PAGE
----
No protests or demonstrations have been permitted within the secure inaugural perimeter, the National Park Service said Tuesday.
Dozens of Metro stations, including at the Pentagon, are closed, bridges have shut down lanes and about 4.6 square miles within the federal zone of D.C. are closed off to the general public. Here's more on closures.
This year, there's no speculation about crowd sizes: The National Mall is largely closed to the public, secured by fencing and checkpoints with police officers. Members of Congress are limited to one guest.
Instead, nearly 200,000 flags across the National Mall represent the American people.
Still, traditions will endure.
Biden is the 46th president to take the oath of office then address the nation, a ritual dating back to George Washington’s inauguration.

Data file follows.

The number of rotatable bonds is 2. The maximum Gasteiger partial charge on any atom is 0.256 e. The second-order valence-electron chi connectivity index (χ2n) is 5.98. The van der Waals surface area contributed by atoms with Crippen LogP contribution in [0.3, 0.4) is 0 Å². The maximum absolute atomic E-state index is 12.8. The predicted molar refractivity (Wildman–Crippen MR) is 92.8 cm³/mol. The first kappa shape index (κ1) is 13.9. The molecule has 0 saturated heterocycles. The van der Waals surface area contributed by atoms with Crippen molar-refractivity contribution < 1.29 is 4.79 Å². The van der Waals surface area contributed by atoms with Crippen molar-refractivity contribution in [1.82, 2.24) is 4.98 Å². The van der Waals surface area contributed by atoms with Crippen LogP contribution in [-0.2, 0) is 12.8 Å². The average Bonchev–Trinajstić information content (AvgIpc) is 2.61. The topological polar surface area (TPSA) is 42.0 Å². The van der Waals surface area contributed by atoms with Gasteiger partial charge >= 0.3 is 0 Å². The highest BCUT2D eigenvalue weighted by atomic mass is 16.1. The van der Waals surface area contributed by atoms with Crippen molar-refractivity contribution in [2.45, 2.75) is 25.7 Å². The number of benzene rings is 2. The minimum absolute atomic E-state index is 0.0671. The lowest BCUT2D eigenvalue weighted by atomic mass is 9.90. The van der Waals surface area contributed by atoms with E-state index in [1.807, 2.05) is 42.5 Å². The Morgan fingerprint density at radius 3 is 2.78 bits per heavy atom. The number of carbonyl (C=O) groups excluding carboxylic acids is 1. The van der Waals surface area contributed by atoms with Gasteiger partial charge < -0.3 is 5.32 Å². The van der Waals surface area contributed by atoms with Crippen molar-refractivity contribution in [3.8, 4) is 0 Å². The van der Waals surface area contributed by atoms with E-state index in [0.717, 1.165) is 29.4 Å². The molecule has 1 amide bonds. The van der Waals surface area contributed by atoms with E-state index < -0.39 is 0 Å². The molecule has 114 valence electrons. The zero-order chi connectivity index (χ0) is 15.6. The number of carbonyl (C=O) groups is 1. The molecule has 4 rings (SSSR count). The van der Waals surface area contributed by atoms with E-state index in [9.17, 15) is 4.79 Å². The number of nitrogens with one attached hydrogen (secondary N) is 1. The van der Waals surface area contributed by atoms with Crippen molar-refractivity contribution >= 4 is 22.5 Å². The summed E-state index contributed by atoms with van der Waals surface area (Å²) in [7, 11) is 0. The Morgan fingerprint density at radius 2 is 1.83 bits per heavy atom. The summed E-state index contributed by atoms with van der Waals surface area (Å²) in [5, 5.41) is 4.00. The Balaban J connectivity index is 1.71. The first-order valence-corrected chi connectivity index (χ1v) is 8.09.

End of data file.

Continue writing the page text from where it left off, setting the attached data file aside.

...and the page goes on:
Chief Justice John Roberts administered the oath, as chief justices have done since John Adams’ inauguration in 1797.
Jill Biden held the giant Bible her husband used to swear in — the book is also a 127-year-old family heirloom.
Howard University’s Showtime Band participated in the inaugural parade, including playing a special cadence to honor Harris.
"We’re always proud of Howard every day, but I think that the young people, the marching band, was amazing," Bowser said. "It brought a lot of life. I know they popped off the screen."
Bowser was one of the individuals Biden singled out while walking the parade route.
“President Biden is a longtime supporter of statehood," she said. "He recognizes the special relationship that Washington, D.C., and the federal government has.”
A virtual parade offered anyone the opportunity to see locals including “The Skate Kid” Kaitlyn Saunders and Virginia organization Tragedy Assistance Program for Survivors, or TAPS.